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This is part 1 of a multi-part series which goes through the custom joint replacement to a finger due to rheumatoid arthritis.

Part 1 Scan data to CAD

Part 2 CAD to FEA

Part 3 FEA to Fatigue

Introduction

Rheumatoid arthritis can affect many joins of the body, however, for this study we will limit the scope to the fingers or phalanges. In a typical hand there are 27 bones. Each finger has proximal intermediate and distal phalanges. The thumbs do not have intermediate phalanges. A schematic of the hand is shown in Figure 1.

Figure 1: Bones of the hand

Each of these joints share many similarities with each other and are predominately different in size. When considering the full population range the differences between an index and middle finger seem minor. For this study we will look at each joint and across the population range as a single design space with similar design variables and inputs along with patient outcome parameters.

Arthritis comes in 2 varieties seen in figure 2. Osteoarthritis is a disorder where the cartilage has been warn away due to repetitive use or trauma. Rheumatoid arthritis is an autoimmune disorder that frequently affects the fingers and results in swollen and/or painful joints.

Figure 2: Arthritis

Advanced cases of rheumatoid arthritis are disabling and disfiguring. Click this link if you want to see an image search but proceed at your own risk! Below in figure 3 is a depiction of a hand with ulnar deviation where the fingers drift away from the thumb. My mom had this condition.

Figure 3: Ulnar Deviation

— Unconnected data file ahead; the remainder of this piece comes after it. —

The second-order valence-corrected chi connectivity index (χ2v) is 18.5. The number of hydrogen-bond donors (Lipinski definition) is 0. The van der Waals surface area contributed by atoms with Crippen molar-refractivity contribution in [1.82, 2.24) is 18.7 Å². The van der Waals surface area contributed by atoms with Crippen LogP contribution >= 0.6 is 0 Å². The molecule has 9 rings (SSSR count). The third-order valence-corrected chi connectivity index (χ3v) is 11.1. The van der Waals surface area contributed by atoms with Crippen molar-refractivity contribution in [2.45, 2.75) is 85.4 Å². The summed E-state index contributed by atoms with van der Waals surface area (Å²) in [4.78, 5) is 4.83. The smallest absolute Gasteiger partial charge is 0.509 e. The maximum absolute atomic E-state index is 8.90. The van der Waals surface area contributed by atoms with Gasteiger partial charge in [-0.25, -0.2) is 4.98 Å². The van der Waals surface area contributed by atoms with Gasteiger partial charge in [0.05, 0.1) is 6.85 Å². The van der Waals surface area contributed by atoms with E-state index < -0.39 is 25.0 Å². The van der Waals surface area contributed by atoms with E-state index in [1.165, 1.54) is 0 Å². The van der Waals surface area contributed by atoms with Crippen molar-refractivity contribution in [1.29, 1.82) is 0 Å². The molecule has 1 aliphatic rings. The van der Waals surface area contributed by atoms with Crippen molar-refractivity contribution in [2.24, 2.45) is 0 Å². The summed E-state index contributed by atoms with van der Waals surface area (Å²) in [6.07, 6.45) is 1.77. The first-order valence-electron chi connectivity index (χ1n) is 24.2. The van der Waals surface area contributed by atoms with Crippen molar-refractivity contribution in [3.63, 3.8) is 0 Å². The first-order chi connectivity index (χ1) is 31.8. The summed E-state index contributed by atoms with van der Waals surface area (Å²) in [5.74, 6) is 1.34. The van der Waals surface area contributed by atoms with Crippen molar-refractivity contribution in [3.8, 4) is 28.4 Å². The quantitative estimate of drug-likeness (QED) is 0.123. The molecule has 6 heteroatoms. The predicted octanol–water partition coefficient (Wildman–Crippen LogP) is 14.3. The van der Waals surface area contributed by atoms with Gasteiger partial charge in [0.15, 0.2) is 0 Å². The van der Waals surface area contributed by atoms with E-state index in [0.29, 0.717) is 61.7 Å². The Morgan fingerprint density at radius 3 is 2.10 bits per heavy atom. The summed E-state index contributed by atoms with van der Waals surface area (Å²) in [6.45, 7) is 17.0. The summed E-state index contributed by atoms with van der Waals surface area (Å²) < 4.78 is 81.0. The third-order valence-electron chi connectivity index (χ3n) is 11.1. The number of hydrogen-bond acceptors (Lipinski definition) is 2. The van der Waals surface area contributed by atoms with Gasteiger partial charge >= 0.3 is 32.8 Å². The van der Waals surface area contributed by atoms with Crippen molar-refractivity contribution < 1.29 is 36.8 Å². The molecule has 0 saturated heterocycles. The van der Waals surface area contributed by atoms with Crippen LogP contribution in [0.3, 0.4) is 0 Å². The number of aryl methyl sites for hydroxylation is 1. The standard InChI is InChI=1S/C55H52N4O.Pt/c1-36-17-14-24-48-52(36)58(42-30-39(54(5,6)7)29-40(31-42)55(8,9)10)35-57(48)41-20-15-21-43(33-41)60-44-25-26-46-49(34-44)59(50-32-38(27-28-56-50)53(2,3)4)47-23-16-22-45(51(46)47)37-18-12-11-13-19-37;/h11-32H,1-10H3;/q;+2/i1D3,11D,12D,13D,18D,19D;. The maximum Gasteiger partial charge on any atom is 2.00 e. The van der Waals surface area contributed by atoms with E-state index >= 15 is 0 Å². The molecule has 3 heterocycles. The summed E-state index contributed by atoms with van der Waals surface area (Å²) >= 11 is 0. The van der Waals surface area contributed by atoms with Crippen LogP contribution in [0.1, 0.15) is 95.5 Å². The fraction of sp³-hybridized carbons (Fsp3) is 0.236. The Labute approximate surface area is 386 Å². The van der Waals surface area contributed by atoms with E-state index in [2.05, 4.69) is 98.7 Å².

Total joint replacement surgery is commonly required, in which a silicone elastomer prosthetic is implanted to restore patient hand/finger function and alleviate pain. This design is loosely based on the SWANSON Finger Joint Implant which is a “flexible intramedullary-stemmed one-piece implant developed as an adjunct to resection arthroplasty” shown in figure 4. This study does not reflect the performance of the SWANSON Finger Joint Implant in and way and is simply shown for reference.

Figure 4: SWANSON Finger Joint Replacement

Model

CT Reconstruction (Simpleware)

Clinical Computed Tomography (CT) scan data of the right hand was used for this project.  Clinical CT data is provided in the DICOM format, which is essentially a stack of 2D grey scale images over a 3D volume. An average male cadaver was used. For the current study, the hand was in the neutral position with the fingers extended. Synopsys’ Simpleware™ ScanIP software (Synopsys Inc., Mountain View, CA) was used to process and convert the CT images from voxels, which are 3D pixels or volumetric pixels, to a tessellated surface representation in the STL format (Stereolithography) which is an unstructured triangular mesh of points and connectivity. Below is a rough step by step order of operations.

DICOM CT image data imported into Simpleware in figure 5.

Figure 5: Visible Korean CT scan of hand viewed in Simpleware

The hand was scanned in roughly a neutral hand position similar to the image below of a hand on an ergonomic mouse.